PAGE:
In 1941, Admiral Decoux, the Governor General of Indochina - attempting to preserve as much of France's power as he could under the shadow of the Japanese - picked Norodom Sihanouk for the throne. The 18 year old prince was from the rival Norodom side of the royal family, and was allegedly selected over a prince of the Sisowath side as a more malleable instrument for the French authorities. When the Japanese seized full control from the French, they prompted Sihanouk to declare independence on March 12, 1945. But, after Japan itself collapsed, Sihanouk accepted the return of the French in September 1945, an action that brought him the persisting opposition of the Khmer Issarak movement headed by Son Ngoc Thanh (a movement later called the Khmer Serei). Sihanouk did persist in negotiations with the French, and gained recognition as "an autonomous kingdom within the French Union" in an agreement signed January 7, 1946.

The French had allowed the successive monarchs to keep their Royal Guards, but also formed the Corps de la Garde Indigéne in Cambodia as a constabulary. By Royal Ordinance of July 11, 1903, the first Cambodian battalion of riflemen was constituted under French officers. The Cambodian troops fought well in France in World War I, interestingly being paired with the Senegalese rather than with the Annamese and Tonkinese units.

The Khmer Royal Army (Forces Armees Royals Khmeres - FARK) grew out of a Franco-Khmer Military Convention of November 20, 1946. Under this, the first battalion of the FARK was created out of elements of the Cambodian Rifle Regiment of the French Army and the Khmer National Guard, a militia. By 1949 there were four battalions of some 6000 men, mainly French officered. With US military aid the army grew to 17,000 by 1953. In September 1953 the French agreed to pass military competence to the FARK, but in the spring of 1954 two battalions of Vietminh regulars invaded Cambodia, and the still hardly formidable Royal Army almost fell apart.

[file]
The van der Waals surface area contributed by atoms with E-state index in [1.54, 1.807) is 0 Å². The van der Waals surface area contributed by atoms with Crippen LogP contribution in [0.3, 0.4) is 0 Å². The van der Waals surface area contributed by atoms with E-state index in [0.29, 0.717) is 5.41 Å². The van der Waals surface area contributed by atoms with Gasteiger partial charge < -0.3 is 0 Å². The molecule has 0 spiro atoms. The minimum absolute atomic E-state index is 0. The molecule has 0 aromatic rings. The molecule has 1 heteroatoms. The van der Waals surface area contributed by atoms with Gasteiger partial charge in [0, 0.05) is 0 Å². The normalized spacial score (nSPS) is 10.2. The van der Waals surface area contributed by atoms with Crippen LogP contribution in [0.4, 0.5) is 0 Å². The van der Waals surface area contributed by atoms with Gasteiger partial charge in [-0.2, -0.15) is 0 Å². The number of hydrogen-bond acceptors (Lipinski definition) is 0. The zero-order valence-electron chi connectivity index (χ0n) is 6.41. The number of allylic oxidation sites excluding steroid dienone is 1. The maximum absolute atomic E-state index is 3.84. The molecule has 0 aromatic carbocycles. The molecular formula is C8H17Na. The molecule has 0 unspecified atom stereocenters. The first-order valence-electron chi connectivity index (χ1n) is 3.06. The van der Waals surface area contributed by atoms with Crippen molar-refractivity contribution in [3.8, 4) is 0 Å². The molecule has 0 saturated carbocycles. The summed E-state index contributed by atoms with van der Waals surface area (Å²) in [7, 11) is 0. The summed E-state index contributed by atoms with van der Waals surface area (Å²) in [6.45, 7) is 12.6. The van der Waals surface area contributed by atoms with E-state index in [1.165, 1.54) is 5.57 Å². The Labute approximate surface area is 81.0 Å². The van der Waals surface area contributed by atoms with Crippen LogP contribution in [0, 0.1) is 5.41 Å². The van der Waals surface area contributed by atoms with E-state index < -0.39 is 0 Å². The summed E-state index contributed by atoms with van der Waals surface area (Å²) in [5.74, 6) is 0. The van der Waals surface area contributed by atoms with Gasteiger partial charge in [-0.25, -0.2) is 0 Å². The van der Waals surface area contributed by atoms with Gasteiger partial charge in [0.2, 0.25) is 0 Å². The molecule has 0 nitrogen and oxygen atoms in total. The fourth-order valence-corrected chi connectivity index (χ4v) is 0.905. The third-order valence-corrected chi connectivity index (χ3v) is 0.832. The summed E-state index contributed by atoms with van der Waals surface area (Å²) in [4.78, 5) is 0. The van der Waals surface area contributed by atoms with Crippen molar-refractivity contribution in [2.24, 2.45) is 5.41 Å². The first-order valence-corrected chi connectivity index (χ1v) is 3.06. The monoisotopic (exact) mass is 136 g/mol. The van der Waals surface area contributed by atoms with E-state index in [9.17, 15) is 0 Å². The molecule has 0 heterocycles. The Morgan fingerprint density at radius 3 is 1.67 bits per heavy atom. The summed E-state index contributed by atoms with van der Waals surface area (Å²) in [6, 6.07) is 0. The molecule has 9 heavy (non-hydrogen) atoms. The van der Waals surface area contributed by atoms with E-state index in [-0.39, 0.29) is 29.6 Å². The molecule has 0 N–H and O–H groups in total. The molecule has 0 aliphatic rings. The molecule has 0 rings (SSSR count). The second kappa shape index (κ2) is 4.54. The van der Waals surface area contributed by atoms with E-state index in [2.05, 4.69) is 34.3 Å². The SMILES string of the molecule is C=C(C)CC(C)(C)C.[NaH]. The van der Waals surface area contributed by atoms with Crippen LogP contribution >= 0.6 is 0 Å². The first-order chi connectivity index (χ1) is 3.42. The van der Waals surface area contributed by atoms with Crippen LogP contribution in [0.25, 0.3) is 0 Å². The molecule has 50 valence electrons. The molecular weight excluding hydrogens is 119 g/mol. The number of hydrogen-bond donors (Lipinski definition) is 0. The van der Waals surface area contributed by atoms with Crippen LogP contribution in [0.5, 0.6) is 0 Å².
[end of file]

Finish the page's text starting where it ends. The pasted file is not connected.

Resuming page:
By the early 1950's Prince Sihanouk realized that his own position and the monarchy were jeopardized by the rising nationalism. He thus moved dramatically to force the issue of independence with the French. He declared a national emergency and ordered the mobilization of the "Forces Vives" volunteers for military training, traveled abroad to seek support, and then established himself in semi-exile first in Thailand and later in an outlying Cambodian province. He called his effort the National Crusade for Independence. The French were forced to accede, and Cambodia achieved full independence on November 9, 1953. At the Geneva Conference on Indochina that began in May 1954 Cambodian diplomats played their hand well. The government was recognized as the sole legitimate government, and the Agreement on Cessation of Hostilities in Cambodia of July 23, 1954, provided for the withdrawal of both the French Union forces and the "foreign military formations having worked in liaison with the Vietnamese military units". This was to be inspected by the International Commission for Supervision and Control. The Royal Government agreed not to join in foreign military alliances or allow bases on its territory.